Etrian Odyssey is an amazing game... If you like Old School RPG's than stop reading and get this game.(old school= i.e. Wizardry, Bards Tale.)

I actually bought my DS Lite just to play this game and am glad I did.

The depth of the dungeon is staggering for any system and especially so on a hand-held system.

You make your own maps of the dungeon with the styles on the bottom screen and the action happens on the top. I have been playing for about 20 hours and I would estimate I am about half done.

The game is tough, but not in a cheap way.

Pros:

-You can use any combination of 9 classes in your 5 person party.

-Side quests are interesting and varied.

-The dungeon areas are very different with hundreds monsters and items.

-The story is really interesting

-Freedom in general; to do what you want...

-Great art style

Cons:

-Could be too hard for some people (Challenge is a good thing)

In my 25 years of playing RPG's, Etrian Odyssey is in my top 3 and it's the best one on the DS! Atlus please bring the sequel to the USA...
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16 of 16 people found the following review helpful By H. H. Kim on May 31, 2007
Format: Video Game
This game is exhilarating because it is genuinely hard. You worry when going deeper into the dungeon. It's hard because you have to manage your fighting resources, avoid the minibosses, play tactically against opponents, use money wisely. Experience is hard earned. Diversity is prized. Some people will be turned off that they can't "run and gun" their way to a boss or miniboss and reveal that next cutscene; the pace is slow, and the story is light compared to modern RPGs.

Etrian Odyssey has a simple, primitive game structure. There is the town and there is the dungeon. You can only save in town. There are only 5 NPCs you talk to and only 3 of them do you talk to frequently; the innkeeper (who heals you and saves), the quest giver and the blacksmith.

In the dungeon combat is likened to final fantasy 1-5; Your turn, theirs, then resolve the actions based on character stat speed priority. FF1-5 was 10-15 years ago. The uncertainty of who will act next, do you have the priority to heal him after he gets attacked so I don't overheal, is a throwback to that generation of RPGs. You'll find yourself wondering, could he survive another hit? will the enemy do an aoe or one hit kill someone unless I choose to defend? can I get this kill before he attacks?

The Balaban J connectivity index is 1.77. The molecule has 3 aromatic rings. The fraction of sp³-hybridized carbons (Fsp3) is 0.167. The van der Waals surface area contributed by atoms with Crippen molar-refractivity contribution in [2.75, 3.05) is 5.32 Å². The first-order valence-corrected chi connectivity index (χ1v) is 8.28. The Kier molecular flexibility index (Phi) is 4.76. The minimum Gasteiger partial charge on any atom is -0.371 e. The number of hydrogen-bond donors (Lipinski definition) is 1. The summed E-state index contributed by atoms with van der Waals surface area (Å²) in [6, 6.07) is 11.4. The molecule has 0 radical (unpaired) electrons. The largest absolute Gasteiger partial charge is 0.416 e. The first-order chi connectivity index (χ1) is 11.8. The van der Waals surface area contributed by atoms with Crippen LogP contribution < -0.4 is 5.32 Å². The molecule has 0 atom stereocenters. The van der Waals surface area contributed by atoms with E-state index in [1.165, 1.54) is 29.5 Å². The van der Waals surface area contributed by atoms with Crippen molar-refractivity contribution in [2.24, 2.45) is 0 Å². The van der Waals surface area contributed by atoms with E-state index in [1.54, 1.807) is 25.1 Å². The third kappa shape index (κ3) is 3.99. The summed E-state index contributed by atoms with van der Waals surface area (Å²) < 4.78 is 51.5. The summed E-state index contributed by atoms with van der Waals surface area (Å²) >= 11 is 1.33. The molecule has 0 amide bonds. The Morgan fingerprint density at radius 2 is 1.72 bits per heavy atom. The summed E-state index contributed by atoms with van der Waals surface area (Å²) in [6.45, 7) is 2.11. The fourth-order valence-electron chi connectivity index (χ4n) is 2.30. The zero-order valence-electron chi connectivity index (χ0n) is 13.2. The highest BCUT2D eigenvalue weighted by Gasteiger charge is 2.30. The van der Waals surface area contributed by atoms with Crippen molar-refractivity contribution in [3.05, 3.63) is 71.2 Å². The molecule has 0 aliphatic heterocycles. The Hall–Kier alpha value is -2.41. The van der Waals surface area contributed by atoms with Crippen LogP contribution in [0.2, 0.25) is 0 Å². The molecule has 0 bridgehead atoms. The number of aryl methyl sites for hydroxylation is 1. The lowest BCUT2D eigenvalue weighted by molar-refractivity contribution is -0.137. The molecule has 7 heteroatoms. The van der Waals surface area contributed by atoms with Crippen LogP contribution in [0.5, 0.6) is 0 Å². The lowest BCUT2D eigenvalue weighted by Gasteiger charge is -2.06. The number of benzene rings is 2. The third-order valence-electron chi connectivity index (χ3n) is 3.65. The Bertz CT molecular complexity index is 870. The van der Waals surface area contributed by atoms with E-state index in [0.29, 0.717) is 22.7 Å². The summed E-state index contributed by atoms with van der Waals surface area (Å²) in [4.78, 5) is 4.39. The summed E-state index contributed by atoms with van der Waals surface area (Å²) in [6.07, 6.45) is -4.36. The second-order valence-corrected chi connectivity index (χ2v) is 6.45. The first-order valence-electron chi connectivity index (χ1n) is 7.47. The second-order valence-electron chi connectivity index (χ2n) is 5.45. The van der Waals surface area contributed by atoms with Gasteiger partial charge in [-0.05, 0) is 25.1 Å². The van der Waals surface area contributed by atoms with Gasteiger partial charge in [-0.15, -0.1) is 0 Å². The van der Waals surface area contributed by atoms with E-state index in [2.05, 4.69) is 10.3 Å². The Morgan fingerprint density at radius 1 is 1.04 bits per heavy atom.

Maddening at times, but the diversity of the character skills and the choice of 9 (7 at first) classes means the game can be played differently with a different set of worries. Like when you chose jobs of FF3.

You will die, you will find yourself running for reasons other than not wanting to deal with lvl 1 trash encounter, you will be broke, you will not be able to complete a quest immediately, you will have to traverse a dangerous landscape back to save, but you will enjoy it, all in the name of exploring this beautiful and memorable dungeon.
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23 of 25 people found the following review helpful By N. Durham HALL OF FAMEVINE VOICE on June 1, 2007
Format: Video Game
Etrian Odyssey is as old school as it comes when thinking of the RPG's and dungeon crawlers of the past, and in this case that's not such a bad thing after all. At first glance it seems like a simple, tried and true, turn based RPG, but once you get deep into the core gameplay of Etrian Odyssey, you'll see it for what it really is. The game offers some incredibly challenging gameplay elements as you tackle the usual RPG settings, particularly labyrinths. Not to mention that the various abilities of you and your party are just begging to be tinkered with, which also provides a great deal of fun and challenge as well. What really makes Etrian Odyssey worth checking out is the great use that the game makes of the DS' dual screens, touch screen, and stylus. The mapping interface used with the touch screen and stylus is inventive and helps set the game apart from the recent flood of RPG's to hit the DS, along with the overall atmosphere and charming graphics as well. The only real downsides of Etrian Odyssey are the same problems that plague many RPG's: there is far too much back tracking involved in your lengthy quest, and when I say lengthy, I mean lengthy. The game offers a long and satisfying story and quest, but the game's steep learning curve and difficulty may put off some gamers. Despite it's few flaws though, Etrian Odyssey is a real treat for longtime and hardcore RPG or dungeon crawler addicts that own a DS, and it is definitely worth picking up.